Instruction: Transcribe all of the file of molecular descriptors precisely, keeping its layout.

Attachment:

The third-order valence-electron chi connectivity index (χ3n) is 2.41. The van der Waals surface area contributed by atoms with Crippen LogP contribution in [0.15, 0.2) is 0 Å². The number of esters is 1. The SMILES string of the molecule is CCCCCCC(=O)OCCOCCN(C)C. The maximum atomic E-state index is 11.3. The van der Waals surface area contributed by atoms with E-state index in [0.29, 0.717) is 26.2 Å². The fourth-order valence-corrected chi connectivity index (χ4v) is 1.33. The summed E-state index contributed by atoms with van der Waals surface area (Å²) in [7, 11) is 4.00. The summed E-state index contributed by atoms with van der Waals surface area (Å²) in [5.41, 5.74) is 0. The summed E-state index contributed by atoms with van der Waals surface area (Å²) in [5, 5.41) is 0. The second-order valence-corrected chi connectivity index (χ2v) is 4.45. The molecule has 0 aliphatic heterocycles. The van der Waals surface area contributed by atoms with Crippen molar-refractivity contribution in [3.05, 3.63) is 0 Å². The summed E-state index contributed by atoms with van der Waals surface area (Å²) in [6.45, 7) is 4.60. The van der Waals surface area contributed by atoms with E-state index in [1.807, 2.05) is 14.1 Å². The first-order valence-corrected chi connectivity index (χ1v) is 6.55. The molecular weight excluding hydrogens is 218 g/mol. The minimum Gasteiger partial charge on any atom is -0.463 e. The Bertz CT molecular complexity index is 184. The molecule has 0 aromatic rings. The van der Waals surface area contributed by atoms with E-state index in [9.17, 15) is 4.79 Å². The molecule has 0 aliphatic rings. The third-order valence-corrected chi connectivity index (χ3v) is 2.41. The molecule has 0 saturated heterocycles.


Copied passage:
The third-order valence-electron chi connectivity index (χ3n) is 2.41. The van der Waals surface area contributed by atoms with Crippen LogP contribution in [0.15, 0.2) is 0 Å². The number of esters is 1. The SMILES string of the molecule is CCCCCCC(=O)OCCOCCN(C)C. The maximum atomic E-state index is 11.3. The van der Waals surface area contributed by atoms with E-state index in [0.29, 0.717) is 26.2 Å². The fourth-order valence-corrected chi connectivity index (χ4v) is 1.33. The summed E-state index contributed by atoms with van der Waals surface area (Å²) in [7, 11) is 4.00. The summed E-state index contributed by atoms with van der Waals surface area (Å²) in [5.41, 5.74) is 0. The summed E-state index contributed by atoms with van der Waals surface area (Å²) in [5, 5.41) is 0. The second-order valence-corrected chi connectivity index (χ2v) is 4.45. The molecule has 0 aliphatic heterocycles. The van der Waals surface area contributed by atoms with Crippen molar-refractivity contribution in [3.05, 3.63) is 0 Å². The summed E-state index contributed by atoms with van der Waals surface area (Å²) in [6.45, 7) is 4.60. The van der Waals surface area contributed by atoms with E-state index in [1.807, 2.05) is 14.1 Å². The first-order valence-corrected chi connectivity index (χ1v) is 6.55. The molecular weight excluding hydrogens is 218 g/mol. The minimum Gasteiger partial charge on any atom is -0.463 e. The Bertz CT molecular complexity index is 184. The molecule has 0 aromatic rings. The van der Waals surface area contributed by atoms with E-state index in [9.17, 15) is 4.79 Å². The molecule has 0 aliphatic rings. The third-order valence-corrected chi connectivity index (χ3v) is 2.41. The molecule has 0 saturated heterocycles.